“It’s a brilliant time to be a bike rider and I wish I had my time again” – so says Chris Walker who is helping British company MotoDirect’s Cycle Division come up with bikes and clothing fit for a professional cyclist
It takes a talented rider to win the Milk Race (British stage race 1958-1993) and Chris Walker is just that. In 1991, Chris Walker won the Milk Race Pro-Am and in doing so, added his name to a long list of great names from cycling, including the likes of Malcolm Elliott, who have won the Milk Race.
Walker, from Sheffield, also rode for the Linda McCartney pro team and his palmares is long and distinguished. As well as the Milk Race victory, in 1991, he won four stages of an Italian stage race, the Settimana Bergamasca. His list of victories in Britain is far too big to have here but in short, he was also triumphant in the British Criterium championship several times and many British classics such as the Havant GP, Archer GP, and GP of Essex.
Jonny Towers, Gareth Hewitt and Chris Walker in the RST-Trigon showroom at MotoDirect’s headquarters near Derby.
For younger riders who may not have heard of Chris, then how about this from Russell Downing (Endura Racing in 2012) who said in an interview with the Telegraph. When asked who was the biggest influence on his career, Russell replied, “When I was around 17 or 18 Chris Walker, an ex-pro’ from back in the day, lived local and we used to train together. He convinced me I was good enough to turn pro’ – this was around 1997 or ’98 – so yeah, Chris Walker because he was the guy who convinced me to become a pro”.
But while Russell fought like a Yorkshire terrier year after year to get a pro contract, eventually succeeding with his two years at Sky, Chris packed the racing in and took to coaching some motorcyclists who also rode a push bike for fitness. That lead to him getting involved in the company that Jonny Towers (a former Elite cyclist in the same team as Chris) was a director in, MotoDirect, and cycling of the pedal variety took a back seat.
MotoDirect is a small company based near Derby with a small team of people designing and producing a large amount of products, firstly for the motorcycle market and now in the last year, also for the pedal bike market too.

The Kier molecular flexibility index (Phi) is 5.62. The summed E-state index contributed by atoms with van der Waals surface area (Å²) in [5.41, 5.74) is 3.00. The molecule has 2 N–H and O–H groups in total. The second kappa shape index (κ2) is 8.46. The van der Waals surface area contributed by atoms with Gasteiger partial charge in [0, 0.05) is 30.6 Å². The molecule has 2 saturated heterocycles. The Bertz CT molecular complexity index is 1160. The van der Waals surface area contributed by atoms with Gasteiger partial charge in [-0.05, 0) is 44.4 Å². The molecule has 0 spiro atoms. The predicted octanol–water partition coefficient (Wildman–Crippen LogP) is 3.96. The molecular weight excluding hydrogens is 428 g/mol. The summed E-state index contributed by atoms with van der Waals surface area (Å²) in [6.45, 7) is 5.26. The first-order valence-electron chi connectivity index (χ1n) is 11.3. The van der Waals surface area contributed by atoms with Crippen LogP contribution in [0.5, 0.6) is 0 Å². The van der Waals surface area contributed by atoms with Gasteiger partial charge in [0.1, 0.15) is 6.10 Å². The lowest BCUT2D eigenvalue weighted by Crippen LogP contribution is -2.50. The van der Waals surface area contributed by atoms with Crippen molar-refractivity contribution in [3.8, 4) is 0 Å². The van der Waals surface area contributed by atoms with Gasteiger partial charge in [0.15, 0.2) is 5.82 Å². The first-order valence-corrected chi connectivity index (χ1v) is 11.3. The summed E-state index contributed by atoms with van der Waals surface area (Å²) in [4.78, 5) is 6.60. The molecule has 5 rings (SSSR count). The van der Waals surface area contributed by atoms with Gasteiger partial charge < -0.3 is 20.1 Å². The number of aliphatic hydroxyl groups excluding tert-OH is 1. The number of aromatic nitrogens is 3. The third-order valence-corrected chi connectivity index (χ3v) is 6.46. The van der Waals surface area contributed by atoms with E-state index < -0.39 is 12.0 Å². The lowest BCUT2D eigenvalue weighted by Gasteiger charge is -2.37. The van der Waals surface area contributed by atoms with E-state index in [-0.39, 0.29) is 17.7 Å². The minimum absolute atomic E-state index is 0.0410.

Talking about Jonny Towers, Chris says “he was a talented guy on a push bike and was also a champion on the motorcycle before he had a big accident. That was how he ended up riding a push bike. We met because I had an interest in motorcycling and that’s how I became involved in MotoDirect”.
Chris modelling RST motorcycle clothing for his own brochures.
Long before push bikes were to enter the company’s portfolio, MotoDirect came up with a brand of clothing called RST for motorcyclists and in 10 years, they started from nothing to now have the leading brand in the UK. One look round the showroom and we’re not talking one or two items of clothing but rack after rack of specialist clothing for the motorcyclist. I haven’t owned a motorcycle since the mid 70’s but have sat on plenty over the years photographing bike races and the clothing was certainly impressive.
The brand is also a success abroad and one of the biggest brands in Australia for example but as ever, a new market was about to emerge for MotoDirect that Chris and Jonny hadn’t realised was there for them; clothing for pedal cyclists. Chris takes up the story ….
“We sponsored a lot of racers in the motorcycle market to get the product right” explained Chris. “Once we got the name out there, a lot of our motorcyclists we found were riding push bikes for their fitness training. It dawned on us that the guys we were sponsoring and putting a lot of money into, were riding in other people’s kit when riding the push bike and we felt we should have them ride in our own kit.”
“It took off from there and soon other people were asking ‘where did you get that RST cycle kit from, it looks really nice’. Not only did we know what we wanted with the RST motorcycling clothing, it was the same with the cycle clothing.”
Grace Garner, sister of World Champion Lucy, carries her Trigon up the muddy bank at Bradford where riding was impossible.
Chris had never lost touch with the cycling world and he would still see the likes of Russell Downing on a regular basis. His kids Jessie and Joey were also growing up and whilst Chris admits he wasn’t trying to push the kids into cyclesport, they were still exposed to racing like the day Chris took them to Lincoln to watch the Grand Prix.
“The kids have known Russell since they were babies” says Chris “and there we were at the Lincoln Grand Prix. We’re standing there and there’s this wall of sound as they come past with everyone shouting for Russell who went on to win that day. I just said to Joey off the cuff, ‘do you fancy this? That could be you one day’ and he replied, ‘yes, I’d like to race’.
“So we took the kids to a track for some coaching and they loved it from day one. Then Joey started racing and Jess was coming with us but didn’t realise what a wonderful scene there was with the women as she thought it was a boy’s sport. Both her and I were gob smacked at how big the women’s side was at races and now it’s a case of having to hold them both back.”